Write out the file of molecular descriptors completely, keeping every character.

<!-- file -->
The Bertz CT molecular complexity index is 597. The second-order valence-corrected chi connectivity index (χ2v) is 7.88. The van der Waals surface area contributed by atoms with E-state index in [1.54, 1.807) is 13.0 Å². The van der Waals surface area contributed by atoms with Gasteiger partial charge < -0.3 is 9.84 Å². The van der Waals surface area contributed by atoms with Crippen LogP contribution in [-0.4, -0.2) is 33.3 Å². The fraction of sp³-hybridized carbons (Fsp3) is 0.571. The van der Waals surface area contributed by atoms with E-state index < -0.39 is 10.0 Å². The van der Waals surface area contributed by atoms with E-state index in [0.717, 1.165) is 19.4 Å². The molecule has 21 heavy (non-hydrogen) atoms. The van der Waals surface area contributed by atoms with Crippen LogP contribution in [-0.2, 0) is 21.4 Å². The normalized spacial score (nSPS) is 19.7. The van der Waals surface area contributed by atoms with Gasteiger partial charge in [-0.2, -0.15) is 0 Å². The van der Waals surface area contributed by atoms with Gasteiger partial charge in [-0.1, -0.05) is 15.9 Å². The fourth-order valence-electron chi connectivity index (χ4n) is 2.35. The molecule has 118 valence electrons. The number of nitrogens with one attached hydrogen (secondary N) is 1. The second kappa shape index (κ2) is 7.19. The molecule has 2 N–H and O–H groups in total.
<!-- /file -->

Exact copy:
The Bertz CT molecular complexity index is 597. The second-order valence-corrected chi connectivity index (χ2v) is 7.88. The van der Waals surface area contributed by atoms with E-state index in [1.54, 1.807) is 13.0 Å². The van der Waals surface area contributed by atoms with Gasteiger partial charge < -0.3 is 9.84 Å². The van der Waals surface area contributed by atoms with Crippen LogP contribution in [-0.4, -0.2) is 33.3 Å². The fraction of sp³-hybridized carbons (Fsp3) is 0.571. The van der Waals surface area contributed by atoms with E-state index < -0.39 is 10.0 Å². The van der Waals surface area contributed by atoms with E-state index in [0.717, 1.165) is 19.4 Å². The molecule has 21 heavy (non-hydrogen) atoms. The van der Waals surface area contributed by atoms with Crippen LogP contribution in [-0.2, 0) is 21.4 Å². The normalized spacial score (nSPS) is 19.7. The van der Waals surface area contributed by atoms with Gasteiger partial charge in [-0.2, -0.15) is 0 Å². The van der Waals surface area contributed by atoms with Gasteiger partial charge in [-0.1, -0.05) is 15.9 Å². The fourth-order valence-electron chi connectivity index (χ4n) is 2.35. The molecule has 118 valence electrons. The number of nitrogens with one attached hydrogen (secondary N) is 1. The second kappa shape index (κ2) is 7.19. The molecule has 2 N–H and O–H groups in total.